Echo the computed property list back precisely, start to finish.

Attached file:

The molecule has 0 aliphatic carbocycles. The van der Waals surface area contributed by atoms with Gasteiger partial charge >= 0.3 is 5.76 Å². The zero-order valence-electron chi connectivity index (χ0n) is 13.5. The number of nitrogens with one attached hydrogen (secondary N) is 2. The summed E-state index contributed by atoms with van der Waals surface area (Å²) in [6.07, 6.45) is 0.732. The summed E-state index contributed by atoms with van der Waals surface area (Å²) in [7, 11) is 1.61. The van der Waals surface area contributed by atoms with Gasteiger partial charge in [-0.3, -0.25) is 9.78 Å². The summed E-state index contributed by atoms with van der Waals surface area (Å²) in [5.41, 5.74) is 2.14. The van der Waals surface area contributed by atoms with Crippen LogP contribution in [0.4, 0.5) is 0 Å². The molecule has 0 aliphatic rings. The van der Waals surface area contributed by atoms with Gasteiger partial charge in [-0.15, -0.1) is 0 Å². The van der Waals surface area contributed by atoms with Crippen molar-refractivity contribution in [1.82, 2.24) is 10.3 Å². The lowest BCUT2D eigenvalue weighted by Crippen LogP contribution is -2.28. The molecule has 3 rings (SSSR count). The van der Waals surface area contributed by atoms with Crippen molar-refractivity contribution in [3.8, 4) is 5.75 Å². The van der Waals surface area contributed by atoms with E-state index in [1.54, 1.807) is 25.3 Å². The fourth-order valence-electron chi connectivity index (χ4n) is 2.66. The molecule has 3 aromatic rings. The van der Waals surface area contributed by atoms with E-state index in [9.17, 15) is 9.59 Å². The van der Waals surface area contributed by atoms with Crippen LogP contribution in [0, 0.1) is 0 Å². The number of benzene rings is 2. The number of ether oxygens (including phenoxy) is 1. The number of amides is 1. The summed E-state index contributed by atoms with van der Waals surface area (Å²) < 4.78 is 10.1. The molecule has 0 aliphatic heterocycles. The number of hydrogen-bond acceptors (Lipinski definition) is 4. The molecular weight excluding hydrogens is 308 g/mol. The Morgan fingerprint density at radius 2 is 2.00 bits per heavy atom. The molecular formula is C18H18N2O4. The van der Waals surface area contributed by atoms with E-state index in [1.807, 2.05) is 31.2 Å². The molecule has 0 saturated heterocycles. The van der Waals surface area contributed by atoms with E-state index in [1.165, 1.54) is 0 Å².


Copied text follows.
The molecule has 0 aliphatic carbocycles. The van der Waals surface area contributed by atoms with Gasteiger partial charge >= 0.3 is 5.76 Å². The zero-order valence-electron chi connectivity index (χ0n) is 13.5. The number of nitrogens with one attached hydrogen (secondary N) is 2. The summed E-state index contributed by atoms with van der Waals surface area (Å²) in [6.07, 6.45) is 0.732. The summed E-state index contributed by atoms with van der Waals surface area (Å²) in [7, 11) is 1.61. The van der Waals surface area contributed by atoms with Gasteiger partial charge in [-0.3, -0.25) is 9.78 Å². The summed E-state index contributed by atoms with van der Waals surface area (Å²) in [5.41, 5.74) is 2.14. The van der Waals surface area contributed by atoms with Crippen LogP contribution in [0.4, 0.5) is 0 Å². The molecule has 0 aliphatic rings. The van der Waals surface area contributed by atoms with Gasteiger partial charge in [-0.15, -0.1) is 0 Å². The van der Waals surface area contributed by atoms with Crippen molar-refractivity contribution in [1.82, 2.24) is 10.3 Å². The lowest BCUT2D eigenvalue weighted by Crippen LogP contribution is -2.28. The molecule has 3 rings (SSSR count). The van der Waals surface area contributed by atoms with Crippen molar-refractivity contribution in [3.8, 4) is 5.75 Å². The van der Waals surface area contributed by atoms with E-state index in [1.54, 1.807) is 25.3 Å². The fourth-order valence-electron chi connectivity index (χ4n) is 2.66. The molecule has 3 aromatic rings. The van der Waals surface area contributed by atoms with E-state index in [9.17, 15) is 9.59 Å². The van der Waals surface area contributed by atoms with Crippen LogP contribution in [0, 0.1) is 0 Å². The number of benzene rings is 2. The number of ether oxygens (including phenoxy) is 1. The number of amides is 1. The summed E-state index contributed by atoms with van der Waals surface area (Å²) < 4.78 is 10.1. The molecule has 0 aliphatic heterocycles. The number of hydrogen-bond acceptors (Lipinski definition) is 4. The molecular weight excluding hydrogens is 308 g/mol. The Morgan fingerprint density at radius 2 is 2.00 bits per heavy atom. The molecular formula is C18H18N2O4. The van der Waals surface area contributed by atoms with E-state index in [1.807, 2.05) is 31.2 Å². The molecule has 0 saturated heterocycles. The van der Waals surface area contributed by atoms with E-state index in [1.165, 1.54) is 0 Å².